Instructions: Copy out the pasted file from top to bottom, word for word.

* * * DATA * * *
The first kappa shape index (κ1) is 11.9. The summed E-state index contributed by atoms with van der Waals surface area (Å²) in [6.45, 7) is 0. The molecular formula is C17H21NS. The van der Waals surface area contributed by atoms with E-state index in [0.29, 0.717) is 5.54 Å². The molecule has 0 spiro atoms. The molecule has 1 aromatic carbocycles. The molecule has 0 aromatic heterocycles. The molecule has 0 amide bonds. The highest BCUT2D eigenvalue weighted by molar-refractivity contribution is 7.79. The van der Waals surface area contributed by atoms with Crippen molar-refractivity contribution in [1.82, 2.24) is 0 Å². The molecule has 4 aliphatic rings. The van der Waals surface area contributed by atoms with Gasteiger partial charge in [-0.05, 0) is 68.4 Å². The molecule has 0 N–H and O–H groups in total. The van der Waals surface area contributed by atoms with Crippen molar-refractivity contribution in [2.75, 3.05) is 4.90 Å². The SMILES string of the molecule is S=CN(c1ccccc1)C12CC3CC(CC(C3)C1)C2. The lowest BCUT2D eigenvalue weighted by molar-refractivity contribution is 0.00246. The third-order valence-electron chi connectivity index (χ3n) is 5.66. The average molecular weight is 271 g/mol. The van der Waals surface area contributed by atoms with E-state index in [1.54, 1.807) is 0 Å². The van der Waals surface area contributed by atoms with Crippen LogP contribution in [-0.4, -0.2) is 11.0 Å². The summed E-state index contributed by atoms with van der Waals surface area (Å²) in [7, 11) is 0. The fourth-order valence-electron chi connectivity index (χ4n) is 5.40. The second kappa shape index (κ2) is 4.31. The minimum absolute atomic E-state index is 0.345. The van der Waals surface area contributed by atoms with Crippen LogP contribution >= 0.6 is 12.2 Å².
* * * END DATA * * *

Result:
The first kappa shape index (κ1) is 11.9. The summed E-state index contributed by atoms with van der Waals surface area (Å²) in [6.45, 7) is 0. The molecular formula is C17H21NS. The van der Waals surface area contributed by atoms with E-state index in [0.29, 0.717) is 5.54 Å². The molecule has 0 spiro atoms. The molecule has 1 aromatic carbocycles. The molecule has 0 aromatic heterocycles. The molecule has 0 amide bonds. The highest BCUT2D eigenvalue weighted by molar-refractivity contribution is 7.79. The van der Waals surface area contributed by atoms with Crippen molar-refractivity contribution in [1.82, 2.24) is 0 Å². The molecule has 4 aliphatic rings. The van der Waals surface area contributed by atoms with Gasteiger partial charge in [-0.05, 0) is 68.4 Å². The molecule has 0 N–H and O–H groups in total. The van der Waals surface area contributed by atoms with Crippen molar-refractivity contribution in [2.75, 3.05) is 4.90 Å². The SMILES string of the molecule is S=CN(c1ccccc1)C12CC3CC(CC(C3)C1)C2. The lowest BCUT2D eigenvalue weighted by molar-refractivity contribution is 0.00246. The third-order valence-electron chi connectivity index (χ3n) is 5.66. The average molecular weight is 271 g/mol. The van der Waals surface area contributed by atoms with E-state index in [1.54, 1.807) is 0 Å². The van der Waals surface area contributed by atoms with Crippen LogP contribution in [-0.4, -0.2) is 11.0 Å². The summed E-state index contributed by atoms with van der Waals surface area (Å²) in [7, 11) is 0. The fourth-order valence-electron chi connectivity index (χ4n) is 5.40. The second kappa shape index (κ2) is 4.31. The minimum absolute atomic E-state index is 0.345. The van der Waals surface area contributed by atoms with Crippen LogP contribution >= 0.6 is 12.2 Å².